1. She wasn’t an “actress”

Callas didn’t invent operatic acting. Moreover, she most certainly didn’t invent the kind of operatic “acting” to which she inadvertently gave birth. Natalie Dessay, whose hyperactive Lucia would have horrified Callas, was one of many singers who claimed to have been inspired by Callas without having understood the first thing about her art. Mostly – and this is something people persist in not understanding about her – Callas didn’t conceive of acting as something distinct from the music she was singing. Reports confirm that she did very effective things onstage, but, with Callas, the drama always came back to the music.

Eyewitness accounts of Callas on stage often refer to the stillness of her portrayals: she clearly knew when to stand in one place and was able to command the stage without needing to move around. Although she unquestionably had the kind of stage presence you either got or you ain’t, there was also a practical reason for the stillness: the extremely short-sighted Callas had difficulty seeing where she was when she was onstage.

That she wasn’t an actress in the sense of something divorced from the music is borne out by the Pasolini Medea film. Called upon to act without singing, Callas flopped.

The strongest proof that Callas was not an “actress” in the sense of “acting” independently from the music is that her recordings continue to be best sellers and continue to capture the imagination of new generations of listeners. The emotion, the drama, the feeling and the character are all there in the voice. Whatever she was like onstage, I think it fair to say that hearing Callas was more important than seeing her. If you had to see her to get her artistry to understand it, EMI wouldn’t have the sales figures it does and YouTube wouldn’t be awash in bootleg recordings of Callas in live performance.

  1. No one in her right mind should emulate her

I’ve said it already, but it bears repeating in this context: Callas ruined her voice. She sang the wrong repertory, sang on vocal capital and arguably never had the voice built up properly to begin with – all mistakes that singers who ruin their voices make. There are singers whose careers were even briefer than Callas’ (the case of her “successor” Elena Suliotis comes to mind) but Callas’ twelve years before the public were definitely brief by operatic standards.

The misconceptions that abound about Callas, especially the fallacy that bad singing is dramatically preferable to good singing and that a wobbly sound is therefore somehow better than a beautiful one, have led to the early demise of countless voices whose owners followed slavishly in their misconception of Callas’ footsteps. Given Callas’ position in the history of opera, there probably always will be Callas imitators, however much copying her interferes with vocal longevity.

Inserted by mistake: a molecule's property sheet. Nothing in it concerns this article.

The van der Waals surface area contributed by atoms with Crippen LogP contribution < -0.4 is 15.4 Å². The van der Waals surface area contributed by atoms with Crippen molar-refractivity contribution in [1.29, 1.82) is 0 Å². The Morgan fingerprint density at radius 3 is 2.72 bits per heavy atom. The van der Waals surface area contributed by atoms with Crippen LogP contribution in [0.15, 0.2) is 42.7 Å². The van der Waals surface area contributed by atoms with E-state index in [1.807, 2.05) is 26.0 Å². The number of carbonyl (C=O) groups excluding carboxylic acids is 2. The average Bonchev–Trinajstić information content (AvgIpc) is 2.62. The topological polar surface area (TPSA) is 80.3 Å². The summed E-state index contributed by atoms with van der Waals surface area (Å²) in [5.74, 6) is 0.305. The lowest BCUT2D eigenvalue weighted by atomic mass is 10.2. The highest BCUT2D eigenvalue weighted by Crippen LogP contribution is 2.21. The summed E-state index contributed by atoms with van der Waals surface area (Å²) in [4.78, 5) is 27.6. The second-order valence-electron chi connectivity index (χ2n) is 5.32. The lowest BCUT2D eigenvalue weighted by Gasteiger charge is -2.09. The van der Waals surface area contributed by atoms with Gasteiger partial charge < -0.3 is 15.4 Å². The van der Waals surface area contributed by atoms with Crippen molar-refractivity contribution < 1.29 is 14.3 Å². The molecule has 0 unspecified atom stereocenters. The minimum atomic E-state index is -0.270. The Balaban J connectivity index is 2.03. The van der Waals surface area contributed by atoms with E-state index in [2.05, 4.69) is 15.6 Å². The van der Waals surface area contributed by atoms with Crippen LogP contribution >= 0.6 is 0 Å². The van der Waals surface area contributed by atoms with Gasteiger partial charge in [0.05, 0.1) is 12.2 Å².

The fact is that, of all the opera singers in the world, the last one to take technical advice from is Maria Callas. There are lessons to be learned from her recordings – questions of phrasing and expression and musicality – but these often are the ones young singers fail to take away from listening to Callas. (Indeed, one often wonders how carefully Callas’ imitators even listen to the recordings.) But using Callas’ recordings as a class in vocal technique is a recipe for disaster. The rule for young singers should be this simple: whatever Callas did, don’t do it.

The reader must, of course, decide whether my ten hypotheses are heretical as I thought they were when I first set fingers to keyboard. My criticisms of Callas may sound harsh, but her legacy is rarely taken with anything resembling a grain of salt. Now that I’ve provided a two-pound box of kosher salt to go with the legend, I suppose I also should put in a word in Callas’ favor: I do enjoy her recordings, although not as much as when I first discovered them as a teenager. I listened to some of them again preparing this article, and, yes, while the de Sabata Tosca left me cold, the second Mexico Aïda remains one of the great performances of the opera, with Callas turning in an absolutely thrilling interpretation of the title role. She was, however briefly, capable of some genuinely marvelous things.

Luckily, the Mexico performances are all there on YouTube to be listened to for free and to show what she sounded like when she wasn’t struggling with the vocal problems that led to the premature end of her career.

The sad irony is that so many people who claim to worship Callas fail to get her. She could have had a very positive influence on the future history of opera, but she inspired a mistaken orthodoxy of “acting” and “theater” that fails to capitalize on her genius. Future Aïdas can learn a great deal from her 1951 and 1964 recordings of “Ritorna Vincitor” – how to pace the drama as the monologue develops, where to apply a little more voice, where to apply a little less, in short, how to interpret the music and what the possibilities for musical interpretation are. Instead, we keep getting Lucias who “artistically” struggle with the music and fail totally to capture even the moments of genius Callas could bring even to a role unsuited to her voice.

I often cite Callas’ début as Gioconda in the Arena di Verona in 1947 as one of the two dates from which one can reckon the decline of opera. That’s not Callas’ fault: opera went into decline because of the ways in which people misunderstood her artistry, not because of anything she did. But people persist in taking the wrong things away from her legacy, and, in Callas’ name, leading opera further and further away from that which was central to her artistry, the music. We, deputizing for Callas herself, can only shake our heads at the results.